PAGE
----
Amsterdam Marijuana Rules: City wants to ban tourists from pot shops

Photographer: Ramon Van Flyman / AFP / Getty Image

In an effort to clean up its image, Amsterdam aims to ban a major tourist attraction: its coffee shops.

Only Dutch residents will be allowed to enter cannabis-dealing outlets under a proposal from Mayor Femke Hellesma. The plan, supported by local police and prosecutors, aims to deal with the influx of hard drugs and organized crime associated with the marijuana trade.

“The hemp market is huge and hot,” Halsima said in emailed comments. “I want to shrink the cannabis market and make it manageable. The state of residence is far-reaching, but I see no alternative. “

Halsima presented the plan to Amsterdam Council on Friday, sparking a political debate that discussed a transitional agreement with the shop owners. He hopes the policy will come into force next year at the earliest.

Is Amsterdam’s latest initiative to actively reduce the flow of visitors and improve the quality of life for residents. The city has been crowded since cheap flights, making its historic center a popular weekend destination.

Read more: Amsterdam wants nothing to do with Europe’s tourism revival

Before the coronovirus lockdown, its famous red-light district, marijuana shops and picturesque canals attracted more than 1 million visitors a month – more than its permanent population.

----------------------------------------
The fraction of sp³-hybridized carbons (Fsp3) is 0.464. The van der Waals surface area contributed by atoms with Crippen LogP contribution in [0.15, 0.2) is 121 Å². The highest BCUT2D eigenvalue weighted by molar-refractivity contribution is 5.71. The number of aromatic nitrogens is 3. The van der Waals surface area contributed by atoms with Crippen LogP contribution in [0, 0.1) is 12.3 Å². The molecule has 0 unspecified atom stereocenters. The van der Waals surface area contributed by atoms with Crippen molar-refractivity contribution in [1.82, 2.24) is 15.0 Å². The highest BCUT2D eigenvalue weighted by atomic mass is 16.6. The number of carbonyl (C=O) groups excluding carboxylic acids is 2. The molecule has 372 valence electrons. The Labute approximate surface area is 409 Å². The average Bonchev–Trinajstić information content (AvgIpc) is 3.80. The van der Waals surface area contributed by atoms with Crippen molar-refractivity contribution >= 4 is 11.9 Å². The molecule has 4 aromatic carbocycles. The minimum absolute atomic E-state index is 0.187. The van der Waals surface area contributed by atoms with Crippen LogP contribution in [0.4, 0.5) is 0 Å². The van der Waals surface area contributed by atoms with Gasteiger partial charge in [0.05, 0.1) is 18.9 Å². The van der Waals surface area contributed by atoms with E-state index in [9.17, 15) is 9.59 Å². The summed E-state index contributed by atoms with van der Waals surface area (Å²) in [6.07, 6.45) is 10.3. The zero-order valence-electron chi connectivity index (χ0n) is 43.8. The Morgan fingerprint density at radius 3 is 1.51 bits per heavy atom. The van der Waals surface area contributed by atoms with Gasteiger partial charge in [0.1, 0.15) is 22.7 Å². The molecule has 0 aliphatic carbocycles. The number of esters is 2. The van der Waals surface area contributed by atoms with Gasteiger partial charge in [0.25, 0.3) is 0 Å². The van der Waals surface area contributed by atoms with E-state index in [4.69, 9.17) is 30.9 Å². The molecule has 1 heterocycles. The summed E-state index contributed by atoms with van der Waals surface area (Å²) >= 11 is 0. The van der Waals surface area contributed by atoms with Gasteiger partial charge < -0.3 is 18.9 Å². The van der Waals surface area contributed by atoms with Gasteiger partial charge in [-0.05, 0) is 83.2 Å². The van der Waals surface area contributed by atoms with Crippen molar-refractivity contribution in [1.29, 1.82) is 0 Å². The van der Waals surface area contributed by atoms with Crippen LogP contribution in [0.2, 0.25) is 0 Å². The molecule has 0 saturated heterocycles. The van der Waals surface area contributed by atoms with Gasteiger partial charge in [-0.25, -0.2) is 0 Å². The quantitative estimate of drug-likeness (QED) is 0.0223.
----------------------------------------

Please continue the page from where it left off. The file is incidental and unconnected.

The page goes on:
“Coffee shops, especially in the center, largely run on tourists,” Halsima said. “The increase in tourism has only increased demand” and attracted hard-drug criminality in the process.

While the pandemic tourism stagnation has affected the city’s budget, the first female mayor of Amsterdam is determined to re-shape the sector to ease the crisis. The closure of the freewheeling marijuana trade could lead to a large number of revelations.

Read more: Amsterdam brothel to receive a review by the city’s first female mayor

According to research conducted by the city government, a visit to a coffee shop was a very important reason for 57% of foreign visitors to the region.

Amsterdam is home to 166 coffee shops, and if the plan was in effect, it would not be needed. According to government studies, the demand for local cannabis would only support 68.

Similar restrictions have already been implemented in Maastricht and Den Bosch, which react to coffee shops being overloaded by visitors from Germany, France and Belgium. Efforts are outlined by a 2013 Dutch law aimed at favoring the local cannabis market and reducing drug tourism.

Halsima says she expects support from the business community, with many entrepreneurs in the city center no longer in favor of Amsterdam’s reputation for unrestricted access to sex and drugs.

“We can be an open, hospitable and tolerant city, but also a city that makes life difficult for criminals and slows down mass tourism,” she said.


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